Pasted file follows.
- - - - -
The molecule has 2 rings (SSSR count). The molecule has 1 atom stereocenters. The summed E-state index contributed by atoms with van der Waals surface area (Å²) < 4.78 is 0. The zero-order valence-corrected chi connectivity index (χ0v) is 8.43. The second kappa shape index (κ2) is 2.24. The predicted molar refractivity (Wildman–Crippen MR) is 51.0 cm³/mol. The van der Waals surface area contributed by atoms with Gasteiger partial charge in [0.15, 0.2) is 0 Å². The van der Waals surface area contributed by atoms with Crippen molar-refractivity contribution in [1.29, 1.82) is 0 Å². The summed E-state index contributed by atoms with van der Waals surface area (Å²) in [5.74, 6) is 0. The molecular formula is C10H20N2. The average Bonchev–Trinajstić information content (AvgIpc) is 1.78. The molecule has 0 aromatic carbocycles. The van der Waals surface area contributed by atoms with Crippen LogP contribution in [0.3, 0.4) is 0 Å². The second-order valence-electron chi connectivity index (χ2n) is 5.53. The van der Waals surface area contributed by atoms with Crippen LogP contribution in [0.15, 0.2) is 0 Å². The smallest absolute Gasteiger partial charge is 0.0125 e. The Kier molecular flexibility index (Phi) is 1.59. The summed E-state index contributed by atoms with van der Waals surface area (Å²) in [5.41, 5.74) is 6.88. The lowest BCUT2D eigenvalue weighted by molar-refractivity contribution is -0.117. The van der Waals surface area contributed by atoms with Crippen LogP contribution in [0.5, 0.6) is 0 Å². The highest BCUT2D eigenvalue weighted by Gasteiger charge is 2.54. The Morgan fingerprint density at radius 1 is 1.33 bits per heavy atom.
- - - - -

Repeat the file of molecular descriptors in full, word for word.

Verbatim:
The molecule has 2 rings (SSSR count). The molecule has 1 atom stereocenters. The summed E-state index contributed by atoms with van der Waals surface area (Å²) < 4.78 is 0. The zero-order valence-corrected chi connectivity index (χ0v) is 8.43. The second kappa shape index (κ2) is 2.24. The predicted molar refractivity (Wildman–Crippen MR) is 51.0 cm³/mol. The van der Waals surface area contributed by atoms with Gasteiger partial charge in [0.15, 0.2) is 0 Å². The van der Waals surface area contributed by atoms with Crippen molar-refractivity contribution in [1.29, 1.82) is 0 Å². The summed E-state index contributed by atoms with van der Waals surface area (Å²) in [5.74, 6) is 0. The molecular formula is C10H20N2. The average Bonchev–Trinajstić information content (AvgIpc) is 1.78. The molecule has 0 aromatic carbocycles. The van der Waals surface area contributed by atoms with Crippen LogP contribution in [0.3, 0.4) is 0 Å². The second-order valence-electron chi connectivity index (χ2n) is 5.53. The van der Waals surface area contributed by atoms with Crippen LogP contribution in [0.15, 0.2) is 0 Å². The smallest absolute Gasteiger partial charge is 0.0125 e. The Kier molecular flexibility index (Phi) is 1.59. The summed E-state index contributed by atoms with van der Waals surface area (Å²) in [5.41, 5.74) is 6.88. The lowest BCUT2D eigenvalue weighted by molar-refractivity contribution is -0.117. The van der Waals surface area contributed by atoms with Crippen LogP contribution in [0.5, 0.6) is 0 Å². The highest BCUT2D eigenvalue weighted by Gasteiger charge is 2.54. The Morgan fingerprint density at radius 1 is 1.33 bits per heavy atom.